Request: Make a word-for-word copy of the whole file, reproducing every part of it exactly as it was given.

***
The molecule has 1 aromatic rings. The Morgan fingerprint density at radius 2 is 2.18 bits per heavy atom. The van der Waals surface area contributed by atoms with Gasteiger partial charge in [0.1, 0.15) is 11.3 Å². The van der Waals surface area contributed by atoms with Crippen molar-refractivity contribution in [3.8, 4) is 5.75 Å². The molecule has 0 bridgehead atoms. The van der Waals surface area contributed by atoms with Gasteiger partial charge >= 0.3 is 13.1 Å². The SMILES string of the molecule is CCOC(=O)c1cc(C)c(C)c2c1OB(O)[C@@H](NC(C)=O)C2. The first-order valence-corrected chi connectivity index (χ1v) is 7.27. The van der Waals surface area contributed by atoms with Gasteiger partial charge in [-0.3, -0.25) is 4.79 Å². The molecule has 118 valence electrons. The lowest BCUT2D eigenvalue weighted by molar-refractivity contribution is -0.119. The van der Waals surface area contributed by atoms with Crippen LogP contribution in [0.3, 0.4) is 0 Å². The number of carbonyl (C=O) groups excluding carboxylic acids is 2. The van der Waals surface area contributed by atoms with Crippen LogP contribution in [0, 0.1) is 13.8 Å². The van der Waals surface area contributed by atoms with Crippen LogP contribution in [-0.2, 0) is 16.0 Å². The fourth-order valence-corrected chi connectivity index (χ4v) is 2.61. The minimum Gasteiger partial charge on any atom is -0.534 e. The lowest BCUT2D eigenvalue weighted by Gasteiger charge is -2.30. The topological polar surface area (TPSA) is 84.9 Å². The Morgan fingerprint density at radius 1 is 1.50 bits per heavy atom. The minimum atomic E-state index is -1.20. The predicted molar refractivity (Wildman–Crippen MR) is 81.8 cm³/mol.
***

The molecule has 1 aromatic rings. The Morgan fingerprint density at radius 2 is 2.18 bits per heavy atom. The van der Waals surface area contributed by atoms with Gasteiger partial charge in [0.1, 0.15) is 11.3 Å². The van der Waals surface area contributed by atoms with Crippen molar-refractivity contribution in [3.8, 4) is 5.75 Å². The molecule has 0 bridgehead atoms. The van der Waals surface area contributed by atoms with Gasteiger partial charge >= 0.3 is 13.1 Å². The SMILES string of the molecule is CCOC(=O)c1cc(C)c(C)c2c1OB(O)[C@@H](NC(C)=O)C2. The first-order valence-corrected chi connectivity index (χ1v) is 7.27. The van der Waals surface area contributed by atoms with Gasteiger partial charge in [-0.3, -0.25) is 4.79 Å². The molecule has 118 valence electrons. The lowest BCUT2D eigenvalue weighted by molar-refractivity contribution is -0.119. The van der Waals surface area contributed by atoms with Crippen LogP contribution in [0.3, 0.4) is 0 Å². The number of carbonyl (C=O) groups excluding carboxylic acids is 2. The van der Waals surface area contributed by atoms with Crippen LogP contribution in [0, 0.1) is 13.8 Å². The van der Waals surface area contributed by atoms with Crippen LogP contribution in [-0.2, 0) is 16.0 Å². The fourth-order valence-corrected chi connectivity index (χ4v) is 2.61. The minimum Gasteiger partial charge on any atom is -0.534 e. The lowest BCUT2D eigenvalue weighted by Gasteiger charge is -2.30. The topological polar surface area (TPSA) is 84.9 Å². The Morgan fingerprint density at radius 1 is 1.50 bits per heavy atom. The minimum atomic E-state index is -1.20. The predicted molar refractivity (Wildman–Crippen MR) is 81.8 cm³/mol.